Applicable ESXi versions: All
When using VMware ESXi systems with Zadara VPSAs, we recommend that the timeout values indicated below are set accordingly.
These values are changed for all iSCSI connection types (Software Adapter or Hardware). From the Advanced Options option for that Adapter type under Storage Adapters.
Note: that after modification you must reboot the ESXi host to enforce these settings.
The recommended ESXi config values are:
- LoginRetryMax: 4
- LoginTimeout: 20 seconds
- For versions prior to VMware ESXi 6.5.0, 5969303 - 120 seconds
- For VMware ESXi 6.5.0, 5969303 onwards - 30 seconds
- RecoveryTimeout: 40 seconds
Note: Additionally each Virtual Guest should also be adjusted with guest disk-timeout set at 120 seconds.
Setup for Windows Server Failover Clustering and Microsoft Cluster Service:
If you are using Failover Clustering or Microsoft Cluster Services the recommended value for “Disk I/O timeout" is 120 seconds.
This is configured in the Windows registry here: HKEY_LOCAL_MACHINE\System\CurrentControlSet\Services\Disk\TimeOutValue
Other information regarding VMware ESXi / vSphere configuration settings when using WSFC or MSCS can be found here.
Where VMware tools is installed, disk timeout settings are applied. (Note: VMware releases can change configurations from version to version, at the time of writing the below are correct).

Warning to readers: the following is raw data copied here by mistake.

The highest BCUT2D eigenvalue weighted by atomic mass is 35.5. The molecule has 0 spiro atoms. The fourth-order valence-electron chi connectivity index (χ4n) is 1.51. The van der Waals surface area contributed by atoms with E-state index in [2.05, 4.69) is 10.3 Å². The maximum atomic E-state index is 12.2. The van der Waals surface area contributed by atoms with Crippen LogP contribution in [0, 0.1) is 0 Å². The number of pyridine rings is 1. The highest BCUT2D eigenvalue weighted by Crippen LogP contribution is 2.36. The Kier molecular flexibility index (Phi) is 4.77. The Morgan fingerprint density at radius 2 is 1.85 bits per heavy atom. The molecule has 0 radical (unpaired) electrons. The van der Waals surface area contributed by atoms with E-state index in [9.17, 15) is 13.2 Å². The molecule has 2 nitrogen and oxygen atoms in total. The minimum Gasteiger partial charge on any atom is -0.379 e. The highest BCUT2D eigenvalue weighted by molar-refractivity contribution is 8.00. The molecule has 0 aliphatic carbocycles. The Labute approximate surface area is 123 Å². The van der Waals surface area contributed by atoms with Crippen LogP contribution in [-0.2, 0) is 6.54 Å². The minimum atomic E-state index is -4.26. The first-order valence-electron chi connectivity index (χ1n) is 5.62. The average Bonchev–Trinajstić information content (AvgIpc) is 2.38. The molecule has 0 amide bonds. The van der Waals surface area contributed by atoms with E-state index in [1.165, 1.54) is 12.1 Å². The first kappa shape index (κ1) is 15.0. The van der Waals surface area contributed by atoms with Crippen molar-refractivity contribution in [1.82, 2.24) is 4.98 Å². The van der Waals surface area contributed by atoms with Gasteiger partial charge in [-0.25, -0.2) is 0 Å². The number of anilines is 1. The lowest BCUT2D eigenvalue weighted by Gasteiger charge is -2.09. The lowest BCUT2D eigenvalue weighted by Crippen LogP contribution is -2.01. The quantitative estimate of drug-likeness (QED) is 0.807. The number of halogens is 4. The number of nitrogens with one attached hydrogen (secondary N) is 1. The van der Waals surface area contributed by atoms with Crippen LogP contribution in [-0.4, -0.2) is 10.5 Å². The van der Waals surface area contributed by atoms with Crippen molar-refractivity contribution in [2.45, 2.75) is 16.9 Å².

For Windows guests with VMware Tools installed, the disk timeout option as seen in the registry setting
HKEY_LOCAL_MACHINE\System\CurrentControlSet\Services\Disk\TimeOutValue is set to 60 seconds. This should be amended to 120 (ie: seconds).
Note: Where VMware Tools is not in use this value is not present so should be created (as a new dword value) and set to 120 (seconds).
For Linux guests with VMware Tools, the disk timeout option is amended to 180 seconds from the default 60 seconds and this does not require changing.
Note: If not using VMware Tools on the linux guest machine please amend to 120 seconds, this setting will differ between Linux variants ie: for CentOS - see /sys/block/<disk>/device/timeout , for Ubuntu it can be changed via udev -
Create a file /etc/udev/rules.d/20-zadara-timeout.rules
and add this line
KERNEL=="sda", SUBSYSTEM=="block", RUN+="/bin/sh -c '/bin/echo 180 > /sys$DEVPATH/device/timeout'"
Regardless of Linux variant, please ensure your change persists through reboots.
|VM Guest Type||VMware Tools||Action|
|Windows||Y||Manually update disk timeout to 120 seconds. Note: Custom changes ought to persist through vmware tools upgrades.|
|Linux||Y||None required, vmware tools installation sets to 180 seconds|
|Windows||N||Manually add registry option as a dword HKEY_LOCAL_MACHINE\System\CurrentControlSet\Services\Disk\TimeOutValue
and set to 120 seconds
|Linux||N||Amend disk timeout to 120 seconds, depends on the Linux version.|